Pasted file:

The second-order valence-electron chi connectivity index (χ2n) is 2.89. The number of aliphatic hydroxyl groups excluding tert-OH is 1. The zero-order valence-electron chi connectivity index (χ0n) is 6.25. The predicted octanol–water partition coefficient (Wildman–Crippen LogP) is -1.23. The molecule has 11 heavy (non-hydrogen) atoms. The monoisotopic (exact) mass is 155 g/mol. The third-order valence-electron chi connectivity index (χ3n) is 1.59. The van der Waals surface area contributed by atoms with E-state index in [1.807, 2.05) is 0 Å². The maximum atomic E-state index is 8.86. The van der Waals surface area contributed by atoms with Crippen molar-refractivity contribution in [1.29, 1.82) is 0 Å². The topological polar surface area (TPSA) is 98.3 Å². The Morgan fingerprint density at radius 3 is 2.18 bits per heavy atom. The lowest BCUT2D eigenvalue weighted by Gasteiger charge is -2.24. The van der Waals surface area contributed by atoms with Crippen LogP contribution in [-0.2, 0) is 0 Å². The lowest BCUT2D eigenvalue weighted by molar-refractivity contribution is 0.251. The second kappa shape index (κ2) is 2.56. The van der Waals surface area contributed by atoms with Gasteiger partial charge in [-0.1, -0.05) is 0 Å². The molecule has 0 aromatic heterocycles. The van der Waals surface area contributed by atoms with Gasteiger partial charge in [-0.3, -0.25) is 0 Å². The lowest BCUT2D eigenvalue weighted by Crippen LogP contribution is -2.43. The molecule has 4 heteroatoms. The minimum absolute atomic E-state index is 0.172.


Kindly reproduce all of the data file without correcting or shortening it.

The second-order valence-electron chi connectivity index (χ2n) is 2.89. The number of aliphatic hydroxyl groups excluding tert-OH is 1. The zero-order valence-electron chi connectivity index (χ0n) is 6.25. The predicted octanol–water partition coefficient (Wildman–Crippen LogP) is -1.23. The molecule has 11 heavy (non-hydrogen) atoms. The monoisotopic (exact) mass is 155 g/mol. The third-order valence-electron chi connectivity index (χ3n) is 1.59. The van der Waals surface area contributed by atoms with E-state index in [1.807, 2.05) is 0 Å². The maximum atomic E-state index is 8.86. The van der Waals surface area contributed by atoms with Crippen molar-refractivity contribution in [1.29, 1.82) is 0 Å². The topological polar surface area (TPSA) is 98.3 Å². The Morgan fingerprint density at radius 3 is 2.18 bits per heavy atom. The lowest BCUT2D eigenvalue weighted by Gasteiger charge is -2.24. The van der Waals surface area contributed by atoms with Crippen LogP contribution in [-0.2, 0) is 0 Å². The lowest BCUT2D eigenvalue weighted by molar-refractivity contribution is 0.251. The second kappa shape index (κ2) is 2.56. The van der Waals surface area contributed by atoms with Gasteiger partial charge in [-0.1, -0.05) is 0 Å². The molecule has 0 aromatic heterocycles. The van der Waals surface area contributed by atoms with Gasteiger partial charge in [-0.3, -0.25) is 0 Å². The lowest BCUT2D eigenvalue weighted by Crippen LogP contribution is -2.43. The molecule has 4 heteroatoms. The minimum absolute atomic E-state index is 0.172.